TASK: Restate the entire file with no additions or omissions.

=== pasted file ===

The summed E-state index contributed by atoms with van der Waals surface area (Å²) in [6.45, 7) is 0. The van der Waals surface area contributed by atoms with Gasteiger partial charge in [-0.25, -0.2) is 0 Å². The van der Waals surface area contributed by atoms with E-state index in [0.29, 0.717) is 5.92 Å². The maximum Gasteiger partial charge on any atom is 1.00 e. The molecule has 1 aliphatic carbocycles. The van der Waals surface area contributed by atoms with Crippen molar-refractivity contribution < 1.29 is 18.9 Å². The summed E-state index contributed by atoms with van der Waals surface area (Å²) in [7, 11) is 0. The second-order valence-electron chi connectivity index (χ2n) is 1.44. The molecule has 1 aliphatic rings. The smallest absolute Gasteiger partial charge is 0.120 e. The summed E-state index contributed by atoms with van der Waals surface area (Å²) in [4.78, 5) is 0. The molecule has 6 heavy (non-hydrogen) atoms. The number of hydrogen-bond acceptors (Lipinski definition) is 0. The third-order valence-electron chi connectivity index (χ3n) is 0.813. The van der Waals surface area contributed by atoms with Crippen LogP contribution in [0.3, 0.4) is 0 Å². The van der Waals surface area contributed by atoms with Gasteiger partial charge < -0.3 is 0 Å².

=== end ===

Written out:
The summed E-state index contributed by atoms with van der Waals surface area (Å²) in [6.45, 7) is 0. The van der Waals surface area contributed by atoms with Gasteiger partial charge in [-0.25, -0.2) is 0 Å². The van der Waals surface area contributed by atoms with E-state index in [0.29, 0.717) is 5.92 Å². The maximum Gasteiger partial charge on any atom is 1.00 e. The molecule has 1 aliphatic carbocycles. The van der Waals surface area contributed by atoms with Crippen molar-refractivity contribution < 1.29 is 18.9 Å². The summed E-state index contributed by atoms with van der Waals surface area (Å²) in [7, 11) is 0. The second-order valence-electron chi connectivity index (χ2n) is 1.44. The molecule has 1 aliphatic rings. The smallest absolute Gasteiger partial charge is 0.120 e. The summed E-state index contributed by atoms with van der Waals surface area (Å²) in [4.78, 5) is 0. The molecule has 6 heavy (non-hydrogen) atoms. The number of hydrogen-bond acceptors (Lipinski definition) is 0. The third-order valence-electron chi connectivity index (χ3n) is 0.813. The van der Waals surface area contributed by atoms with Crippen LogP contribution in [0.3, 0.4) is 0 Å². The van der Waals surface area contributed by atoms with Gasteiger partial charge < -0.3 is 0 Å².